The Different Food Traditions of New Years Day

Ham is often a¬†holiday centerpiece, but pork is specifically thought to bring good luck on New Year’s Day. So why is pork a New Year’s food tradition?

First, it has to do with the way pigs behave differently than other animals. According to some theorists, while chickens and turkeys scratch backward, a pig buries his snout into the ground and moves forward‚ÄĒin the same direction you want to head in the new year. Another reason is logistics: Pigs are traditionally slaughtered in late fall, which makes pork an ideal choice to set aside for celebrating the new year. Finally, pork (and cabbage) eaten on New Year’s is a German and Eastern European tradition brought to America by early settlers. Start your new year off right with these Barbecue Pork Sandwiches With Crunchy Coleslaw.

Rice is a staple of New Year’s celebrations in Asia‚ÄĒand in the South, where it’s paired with red beans for Hoppin’ John, which is served on New Year’s Eve and New Year’s Day to bring prosperity and luck. It’s associated with prosperity and good luck, and in India, it’s believed it can take away bad omens. You could try a simple¬†red beans and rice recipe, or serve it up Asian style with a chicken congee.

Fish is another common dish on plates around the world on New Year’s‚ÄĒespecially in cultures close to water. For example, in Scandinavian countries, herring was considered a harbinger of good fortune, especially as the silver-scaled fish called to mind valuable money. Herring, heavily traded, was also essential to the country’s prosperity. Eating herring was a way to hope for a good catch in the months to come because herring had unpredictable migration patterns, and a good year didn’t necessarily indicate the next year would be as successful. Today, herring still symbolizes good fortune, making it an excellent option for a New Year’s appetizer.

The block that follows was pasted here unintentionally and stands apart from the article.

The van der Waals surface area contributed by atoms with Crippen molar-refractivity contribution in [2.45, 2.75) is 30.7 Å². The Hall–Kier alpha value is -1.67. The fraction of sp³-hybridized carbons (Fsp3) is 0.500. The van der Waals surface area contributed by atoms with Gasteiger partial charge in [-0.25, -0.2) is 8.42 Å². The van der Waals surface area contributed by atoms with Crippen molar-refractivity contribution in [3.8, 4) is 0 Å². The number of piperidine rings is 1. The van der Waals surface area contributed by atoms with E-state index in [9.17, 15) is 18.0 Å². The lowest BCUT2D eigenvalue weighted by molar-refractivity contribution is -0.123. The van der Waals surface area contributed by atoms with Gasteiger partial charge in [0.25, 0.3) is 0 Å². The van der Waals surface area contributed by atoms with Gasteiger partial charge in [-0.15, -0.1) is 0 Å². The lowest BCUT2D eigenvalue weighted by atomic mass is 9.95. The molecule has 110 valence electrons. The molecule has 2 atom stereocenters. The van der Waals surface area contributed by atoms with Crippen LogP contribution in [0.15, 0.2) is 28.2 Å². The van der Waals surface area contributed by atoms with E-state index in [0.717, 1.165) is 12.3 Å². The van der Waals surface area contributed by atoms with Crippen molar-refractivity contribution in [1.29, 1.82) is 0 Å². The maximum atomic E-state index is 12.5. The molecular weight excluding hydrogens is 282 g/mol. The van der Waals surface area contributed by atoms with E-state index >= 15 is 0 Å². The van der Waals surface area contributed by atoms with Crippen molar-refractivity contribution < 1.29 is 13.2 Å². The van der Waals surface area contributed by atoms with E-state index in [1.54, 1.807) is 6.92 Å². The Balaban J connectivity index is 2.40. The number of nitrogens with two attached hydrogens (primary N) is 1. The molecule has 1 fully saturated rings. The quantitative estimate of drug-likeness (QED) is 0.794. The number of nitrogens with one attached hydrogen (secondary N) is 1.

In China, Japan, and many other Asian countries, it’s customary to serve and eat noodles on New Year’s Day. Their length symbolizes longevity‚ÄĒso make sure not to break or shorten the noodles during the cooking process. Serve¬†soba noodles, udon, sesame stir-fried noodles, or try this delicious recipe for Spicy Coconut Noodles.

In Filipino culture, New Year’s Eve is traditionally celebrated with 12 types of fruit. They choose 12 specifically to symbolize each month. Filipinos tend to prefer round fruits, but¬† mangoes¬† and watermelon¬† also make the cut. In Mexico, grapes are eaten at midnight to symbolize the year ahead. In China and other Asian countries, oranges are prized for their round shape and gold-like hue as a representation of good fortune. Throughout the world, pomegranates, a symbol of fertility and birth, are eaten at the new year. A jewel-toned slice of Pomegranate-Almond Toast is an easy and delicious way to start the New Year on the right foot.

Dumplings are a pan-culture holiday favorite, with every country having their own take on it. Dumplings are a big part of Lunar New Year celebrations, as their shape resembles money bags. You’re encouraged to eat plenty of dumplings, to help bring you wealth and good fortune in the New Year.

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